Thursday, July 24, 2014

"The old roman Canon Missae has a weak pneumatology not because it is defective but because it is old, so old that it was composed before the divine personhood of the Holy Spirit became a problem to be resolved."

     Robert F. Taft, "'Communion' from the tabernaclea liturgico-theological oxymoron," Worship 88, no 1 (January 2014):  17 (2-22).

"from the hand of another"

     "In this pristine vision of the Eucharist, Holy Communion is not just the sacrament of personal communion with the Risen Lord of each of the baptized individually.  It is, rather, the sacrament of our communion with one another in the Body of that Risen Lord to form the one Mystical Body of Christ, a body at once ecclesial and eucharistic.  That this was the meaning of eucharistic koinonia in the early church has been shown beyond cavil.  The sense of this was so strong that in an earlier age none of the clergy concelebrating the Eucharist, not even the pope of Rome or the patriarch of Constantinople, served themselves Holy Communion.  Rather, they all received it from the hand of another, as I have shown in several studies.  This remained the general rule in most communion rites of East and West right up through the Middle Ages:  Holy Communion was not taken, not even by the higher clergy, but given and received.  For Communion is at once a ministry and a gift and a sharing.  As such, it was administered to each communicant by the hand of another as from Christ."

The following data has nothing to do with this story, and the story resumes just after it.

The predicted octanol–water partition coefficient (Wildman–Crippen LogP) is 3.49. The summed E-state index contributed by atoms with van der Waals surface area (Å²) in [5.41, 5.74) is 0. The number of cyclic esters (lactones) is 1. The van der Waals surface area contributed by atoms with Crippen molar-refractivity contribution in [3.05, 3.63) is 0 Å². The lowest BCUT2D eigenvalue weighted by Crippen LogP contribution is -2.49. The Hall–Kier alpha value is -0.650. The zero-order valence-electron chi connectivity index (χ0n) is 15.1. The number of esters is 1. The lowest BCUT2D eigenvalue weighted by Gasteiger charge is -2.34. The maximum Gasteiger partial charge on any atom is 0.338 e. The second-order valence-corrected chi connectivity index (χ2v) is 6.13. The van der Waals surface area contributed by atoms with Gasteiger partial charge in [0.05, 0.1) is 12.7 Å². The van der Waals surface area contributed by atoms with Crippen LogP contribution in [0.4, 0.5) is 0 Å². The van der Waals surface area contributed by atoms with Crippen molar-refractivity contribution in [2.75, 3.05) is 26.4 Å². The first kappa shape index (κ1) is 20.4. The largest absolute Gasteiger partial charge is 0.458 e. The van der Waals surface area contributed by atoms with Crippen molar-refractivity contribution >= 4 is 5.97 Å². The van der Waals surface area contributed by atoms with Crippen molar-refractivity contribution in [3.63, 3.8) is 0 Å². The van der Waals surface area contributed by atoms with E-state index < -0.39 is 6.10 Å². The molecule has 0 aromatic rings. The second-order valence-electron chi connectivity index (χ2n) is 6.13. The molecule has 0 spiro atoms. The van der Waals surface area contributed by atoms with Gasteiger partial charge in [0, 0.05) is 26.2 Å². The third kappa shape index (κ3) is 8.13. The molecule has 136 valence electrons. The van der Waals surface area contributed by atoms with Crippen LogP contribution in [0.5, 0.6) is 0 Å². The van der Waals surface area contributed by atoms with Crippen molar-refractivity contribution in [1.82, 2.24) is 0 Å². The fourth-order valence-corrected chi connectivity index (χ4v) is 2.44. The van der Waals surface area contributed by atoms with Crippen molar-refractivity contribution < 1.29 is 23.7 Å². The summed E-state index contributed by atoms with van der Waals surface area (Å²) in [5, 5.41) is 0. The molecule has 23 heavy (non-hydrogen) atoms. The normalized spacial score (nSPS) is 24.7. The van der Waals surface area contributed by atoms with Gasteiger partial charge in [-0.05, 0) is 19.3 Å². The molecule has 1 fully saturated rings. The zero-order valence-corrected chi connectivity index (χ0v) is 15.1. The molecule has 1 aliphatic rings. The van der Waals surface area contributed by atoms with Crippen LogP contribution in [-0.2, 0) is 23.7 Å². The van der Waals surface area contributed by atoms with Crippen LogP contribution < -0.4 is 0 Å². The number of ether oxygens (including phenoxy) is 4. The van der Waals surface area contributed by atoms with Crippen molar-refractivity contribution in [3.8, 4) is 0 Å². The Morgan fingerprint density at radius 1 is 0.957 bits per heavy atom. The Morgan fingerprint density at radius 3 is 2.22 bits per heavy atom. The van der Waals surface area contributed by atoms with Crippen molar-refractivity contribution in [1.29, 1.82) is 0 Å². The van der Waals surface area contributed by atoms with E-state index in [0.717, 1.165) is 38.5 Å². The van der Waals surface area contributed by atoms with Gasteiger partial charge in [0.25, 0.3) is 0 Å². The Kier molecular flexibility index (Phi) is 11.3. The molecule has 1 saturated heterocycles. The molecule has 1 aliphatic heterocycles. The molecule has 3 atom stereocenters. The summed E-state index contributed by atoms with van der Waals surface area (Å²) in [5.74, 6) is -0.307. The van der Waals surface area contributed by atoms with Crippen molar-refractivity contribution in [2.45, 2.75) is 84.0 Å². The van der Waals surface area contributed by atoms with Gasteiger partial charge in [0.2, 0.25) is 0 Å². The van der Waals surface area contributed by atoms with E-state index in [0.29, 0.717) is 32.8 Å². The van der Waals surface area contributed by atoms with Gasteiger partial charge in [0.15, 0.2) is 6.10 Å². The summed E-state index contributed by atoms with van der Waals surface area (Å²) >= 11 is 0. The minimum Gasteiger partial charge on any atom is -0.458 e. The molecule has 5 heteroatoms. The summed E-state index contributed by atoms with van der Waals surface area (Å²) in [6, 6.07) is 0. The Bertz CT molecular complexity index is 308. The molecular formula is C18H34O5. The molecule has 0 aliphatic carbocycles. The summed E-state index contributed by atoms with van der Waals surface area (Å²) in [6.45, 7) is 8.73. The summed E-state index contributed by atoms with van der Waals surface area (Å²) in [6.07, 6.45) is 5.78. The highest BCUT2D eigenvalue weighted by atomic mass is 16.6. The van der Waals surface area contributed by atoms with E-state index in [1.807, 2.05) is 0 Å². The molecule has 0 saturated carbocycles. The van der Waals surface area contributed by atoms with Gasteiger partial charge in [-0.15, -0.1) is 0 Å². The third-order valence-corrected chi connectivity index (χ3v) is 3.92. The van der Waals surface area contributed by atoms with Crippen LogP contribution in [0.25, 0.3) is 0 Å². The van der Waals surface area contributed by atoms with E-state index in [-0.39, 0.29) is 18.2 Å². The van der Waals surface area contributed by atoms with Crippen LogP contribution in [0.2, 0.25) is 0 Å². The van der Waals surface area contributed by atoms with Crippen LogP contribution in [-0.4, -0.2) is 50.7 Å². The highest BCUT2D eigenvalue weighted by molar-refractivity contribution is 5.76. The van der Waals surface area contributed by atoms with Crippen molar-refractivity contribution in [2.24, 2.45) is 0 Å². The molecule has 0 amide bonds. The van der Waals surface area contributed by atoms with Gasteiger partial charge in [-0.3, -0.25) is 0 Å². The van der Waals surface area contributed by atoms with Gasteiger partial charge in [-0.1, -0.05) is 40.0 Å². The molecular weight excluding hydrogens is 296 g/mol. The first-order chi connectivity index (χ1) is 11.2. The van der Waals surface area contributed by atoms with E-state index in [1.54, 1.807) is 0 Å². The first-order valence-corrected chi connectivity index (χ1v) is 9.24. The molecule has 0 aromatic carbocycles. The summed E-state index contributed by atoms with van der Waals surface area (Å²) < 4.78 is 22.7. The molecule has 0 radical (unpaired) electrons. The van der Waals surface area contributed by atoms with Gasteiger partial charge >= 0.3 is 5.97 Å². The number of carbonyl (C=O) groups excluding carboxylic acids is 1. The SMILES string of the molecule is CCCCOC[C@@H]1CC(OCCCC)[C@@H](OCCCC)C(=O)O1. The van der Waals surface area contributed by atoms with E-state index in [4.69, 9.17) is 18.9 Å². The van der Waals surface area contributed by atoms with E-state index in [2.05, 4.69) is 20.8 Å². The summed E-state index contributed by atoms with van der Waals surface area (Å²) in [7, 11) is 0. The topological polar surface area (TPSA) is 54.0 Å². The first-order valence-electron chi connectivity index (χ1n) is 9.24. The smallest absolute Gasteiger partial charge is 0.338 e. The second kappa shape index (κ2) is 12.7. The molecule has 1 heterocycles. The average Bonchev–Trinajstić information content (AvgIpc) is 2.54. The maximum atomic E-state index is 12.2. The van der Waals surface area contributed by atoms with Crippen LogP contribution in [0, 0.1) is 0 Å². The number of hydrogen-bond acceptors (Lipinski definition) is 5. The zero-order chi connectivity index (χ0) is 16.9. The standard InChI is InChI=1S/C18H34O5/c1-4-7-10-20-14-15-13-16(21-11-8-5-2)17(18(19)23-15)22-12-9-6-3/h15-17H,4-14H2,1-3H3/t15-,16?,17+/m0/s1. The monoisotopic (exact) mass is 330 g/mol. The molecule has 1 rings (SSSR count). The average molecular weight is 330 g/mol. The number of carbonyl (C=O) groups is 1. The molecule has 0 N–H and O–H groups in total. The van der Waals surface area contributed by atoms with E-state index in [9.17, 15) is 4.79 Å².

Robert F. Taft, "'Communion' from the tabernaclea liturgico-theological oxymoron," Worship 88, no 1 (January 2014):  17 (2-22).

Tuesday, July 22, 2014

"that persevering love with which Saint Mary Magdalene clung resolutely to Christ her master"

May the holy reception of your mysteries, Lord,
instill in us that persevering love
with which Saint Mary Magdalene
clung resolutely to Christ her master.

Mysteriorum tuorum, Domine, sancta perceptio
perseverantem illum nobis amorem infundat,
quo beata Maria Magdalena
Christo magistro suo indesinenter adhæsit.